Stocks are off session lows as of Monday’s close, but that’s literally the only positive thing we can say about it. Bearish trading volume reached an incredible 98% in one of the deepest “buyer strikes” we have ever seen. The Dow closed -875 points (briefly triggering the quadruple digits 10 minutes before the bell), -2.79%, the S&P was -3.87%, the Nasdaq -4.68% and the Russell 2000 -4, 89%.
About an hour before the end of the regular trading session, a scoop of the the wall street journal sent stocks lower at an even more heartbreaking pace: apparently the Fed is now eyeing a 75 basis point (bp) rate hike this week. Until a few trading days ago, it was considered a done deal that 50 basis points would be the maximum.
As you probably already know, Fed members are entering a “blackout period” a week and a half before another monetary policy meeting. This means that when Friday’s Consumer Price Index (CPI) report was released, neither Fed Chairman Powell nor any other member was allowed to make a public statement as to whether if there had been a change in consideration regarding the Fed fighting very high and stubborn inflation with a higher rate. hikes.
Some market participants would like the Fed to be even more aggressive than a mere 75 basis point hike – up to a full percentage point on Wednesday – in order to really kickstart inflation. Given the cautious and methodical nature of Powell’s tenure, however, that’s not very likely; the debate by Wednesday afternoon on whether the Fed will stay at 50 or drop to 75.
Also, the bigger the interest rate jolt — and 75 basis points is already a doubling of the federal funds rate — the higher the chance of putting the US economy on a path to recession. This has long been the enigma of the Fed, due to its slowness in monetary policy, which a plurality of fund managers hoped to see a year ago.
That said, another -3-5% beating – after shellacking -5% from the previous two sessions last week – looks set to be a clear recession at today’s close. The Nasdaq is back to -33% from its early Nov 21 highs; the S&P is -22%. There is no reasonable way to look at this bloodbath and see anything other than a bleak outlook for the economy in the short to medium term.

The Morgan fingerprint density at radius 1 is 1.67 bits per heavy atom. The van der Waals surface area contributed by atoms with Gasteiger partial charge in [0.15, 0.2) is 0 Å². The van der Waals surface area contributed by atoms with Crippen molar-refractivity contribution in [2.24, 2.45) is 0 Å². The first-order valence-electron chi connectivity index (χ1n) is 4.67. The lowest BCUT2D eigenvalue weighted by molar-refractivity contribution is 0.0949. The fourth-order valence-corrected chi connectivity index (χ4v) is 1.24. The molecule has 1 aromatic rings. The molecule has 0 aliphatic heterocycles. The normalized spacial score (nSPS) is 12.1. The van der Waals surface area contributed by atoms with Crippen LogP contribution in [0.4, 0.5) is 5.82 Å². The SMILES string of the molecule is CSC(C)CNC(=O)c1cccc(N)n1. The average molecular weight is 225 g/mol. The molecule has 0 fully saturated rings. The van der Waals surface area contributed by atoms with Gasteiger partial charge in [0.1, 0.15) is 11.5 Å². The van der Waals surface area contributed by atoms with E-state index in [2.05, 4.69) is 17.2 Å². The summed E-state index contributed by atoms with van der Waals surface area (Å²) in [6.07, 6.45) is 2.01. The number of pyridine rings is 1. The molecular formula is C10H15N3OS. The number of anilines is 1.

Want good news? Oracle (ORCL – Free report) released fiscal fourth quarter earnings results, and the software giant posted a strong performance on both revenue and net income: earnings of $1.54 per share beat consensus from Zacks of $1.38 and exactly matches the quarterly figure a year earlier, while revenue of $11.84 billion jumped well ahead of the $11.65 billion expected.
Even better, it was Oracle’s cloud space driving the business – kind of a question mark in quarterly results with so much competition in the space these days. Not only does Oracle seem to have followed the Joneses, but it would appear that corporate investment in cloud computing is pretty robust overall, which is entirely inconsistent with a nascent recession on the horizon.
Oracle shares jumped +9% on earnings release before moderating a bit late in the session. The shares had already fallen -27% year-to-date, but in our current climate, that makes it a market leader for the tech industry. Oracle has not released guidance for the upcoming quarter and year; look for this on the conference call on hold.
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